Do our ears continue to grow as we age?
When we’re younger, we grow at an exponential rate. For example, by the time most children are two-years old, their heads have grown to a point that’s 90% of their adult size. That’s a lot of growing, but around the time we reach the age of 20, we stop. The growth plates between our bones close, and for the most part, our skeletons are fully formed.
But, you may have heard or noticed that your appendages with soft tissue and cartilage—like your ears and nose—seem to never stop growing. Why? Is there any truth to this suggestion, or is the growth you’re seeing just an optical illusion? In order to get to the bottom of this, one must understand the operative qualities of cartilage and its basic yet important role in the human anatomy.
Cartilage is a feature in the human body that many people have heard about but very few understand. For the most part, cartilage is a very versatile tissue that can be found all over the body: between the bones and vertebrae, at the ends of ribs, and even in the bronchial tubes. The ears and nose, however, are almost totally made up of cartilage.
Our ears come in many shapes and sizes, but their functions are the same despite this difference. The pinna—which is the outer ear—is the part that is made up of cartilage, and no matter what your ear looks like, it gathers sounds from your environment and circulates them to your ear canal. This makes hearing easier and the sounds clearer. But do our ears grow as time moves on?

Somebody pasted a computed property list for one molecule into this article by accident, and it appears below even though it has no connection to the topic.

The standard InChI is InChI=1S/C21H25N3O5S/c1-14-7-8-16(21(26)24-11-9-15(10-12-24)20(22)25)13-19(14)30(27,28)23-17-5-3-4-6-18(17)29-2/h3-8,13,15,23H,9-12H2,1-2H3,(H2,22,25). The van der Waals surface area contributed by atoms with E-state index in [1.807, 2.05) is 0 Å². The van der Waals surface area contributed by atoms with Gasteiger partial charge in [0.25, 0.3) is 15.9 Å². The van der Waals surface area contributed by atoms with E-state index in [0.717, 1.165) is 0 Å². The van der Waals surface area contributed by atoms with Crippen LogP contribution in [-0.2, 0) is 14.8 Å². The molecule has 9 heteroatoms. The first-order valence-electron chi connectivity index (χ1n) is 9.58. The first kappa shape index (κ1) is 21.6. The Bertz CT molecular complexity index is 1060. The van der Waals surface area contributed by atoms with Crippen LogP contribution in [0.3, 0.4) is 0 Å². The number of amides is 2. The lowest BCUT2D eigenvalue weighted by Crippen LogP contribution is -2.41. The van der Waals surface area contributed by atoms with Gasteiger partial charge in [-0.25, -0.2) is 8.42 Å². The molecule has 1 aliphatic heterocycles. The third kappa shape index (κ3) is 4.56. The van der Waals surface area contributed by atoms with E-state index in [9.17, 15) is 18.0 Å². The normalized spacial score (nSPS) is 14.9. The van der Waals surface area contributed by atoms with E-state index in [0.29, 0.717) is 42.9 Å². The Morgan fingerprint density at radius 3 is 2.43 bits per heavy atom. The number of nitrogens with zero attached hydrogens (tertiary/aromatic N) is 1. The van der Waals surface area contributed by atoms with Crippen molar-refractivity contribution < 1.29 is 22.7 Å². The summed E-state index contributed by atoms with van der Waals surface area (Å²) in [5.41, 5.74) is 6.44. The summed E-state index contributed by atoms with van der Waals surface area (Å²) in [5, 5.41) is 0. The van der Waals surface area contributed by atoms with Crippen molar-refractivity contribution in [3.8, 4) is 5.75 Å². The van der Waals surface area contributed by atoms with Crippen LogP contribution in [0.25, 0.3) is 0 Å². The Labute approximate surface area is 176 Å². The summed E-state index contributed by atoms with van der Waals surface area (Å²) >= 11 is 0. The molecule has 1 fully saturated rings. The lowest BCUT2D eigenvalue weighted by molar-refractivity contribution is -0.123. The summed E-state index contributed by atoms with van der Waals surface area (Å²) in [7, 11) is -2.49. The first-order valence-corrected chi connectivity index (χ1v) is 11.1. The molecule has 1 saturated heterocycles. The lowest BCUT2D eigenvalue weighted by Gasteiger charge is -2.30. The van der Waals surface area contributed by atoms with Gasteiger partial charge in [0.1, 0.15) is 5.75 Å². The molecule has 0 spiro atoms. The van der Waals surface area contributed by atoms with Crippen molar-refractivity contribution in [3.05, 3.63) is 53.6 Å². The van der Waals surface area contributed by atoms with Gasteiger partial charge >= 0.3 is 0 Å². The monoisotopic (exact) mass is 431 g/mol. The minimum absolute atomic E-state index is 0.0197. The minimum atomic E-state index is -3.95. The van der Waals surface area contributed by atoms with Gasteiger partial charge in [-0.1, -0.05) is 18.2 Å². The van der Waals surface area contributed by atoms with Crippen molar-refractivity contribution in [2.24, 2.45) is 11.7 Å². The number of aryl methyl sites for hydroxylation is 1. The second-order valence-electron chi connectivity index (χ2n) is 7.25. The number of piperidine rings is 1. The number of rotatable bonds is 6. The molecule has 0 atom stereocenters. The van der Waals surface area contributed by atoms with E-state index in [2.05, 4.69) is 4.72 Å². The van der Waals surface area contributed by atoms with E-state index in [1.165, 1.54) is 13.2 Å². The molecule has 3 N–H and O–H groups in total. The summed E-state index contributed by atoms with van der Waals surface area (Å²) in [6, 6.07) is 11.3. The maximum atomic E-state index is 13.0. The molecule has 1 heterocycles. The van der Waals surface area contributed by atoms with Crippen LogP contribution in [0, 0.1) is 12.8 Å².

The cartilage in our ears does not grow but as time passes, it does change. Over the course of our life, we experience weight changes, injuries, and other body-altering events that weaken connective tissues and cartilage. These events lead to changes that come in the form of sagging skin and softer cartilage, leading to the appearance of larger ears and noses in older men and women.
There are other cases where the rest of your face changes in a way that accentuates areas like your ears or nose. For example, a loosened jawline might draw attention to your earlobes in a way that makes them look longer than normal.
These changes—much like any other changes associated with the word sagging—are unenviable yet inevitable. There are very few ways to prevent these changes, but if you do not like the way your ears look, consult your plastic surgeon to determine an empowering yet healthy option forward.
In the end, the myth that our ears grow as we age is exactly that: a myth; and while change is not growth, you can still say it is. As we get older, we get wiser. Take the change as a sign of growth in knowledge and in wisdom and as a physical representation of the lessons you have learned all along the way.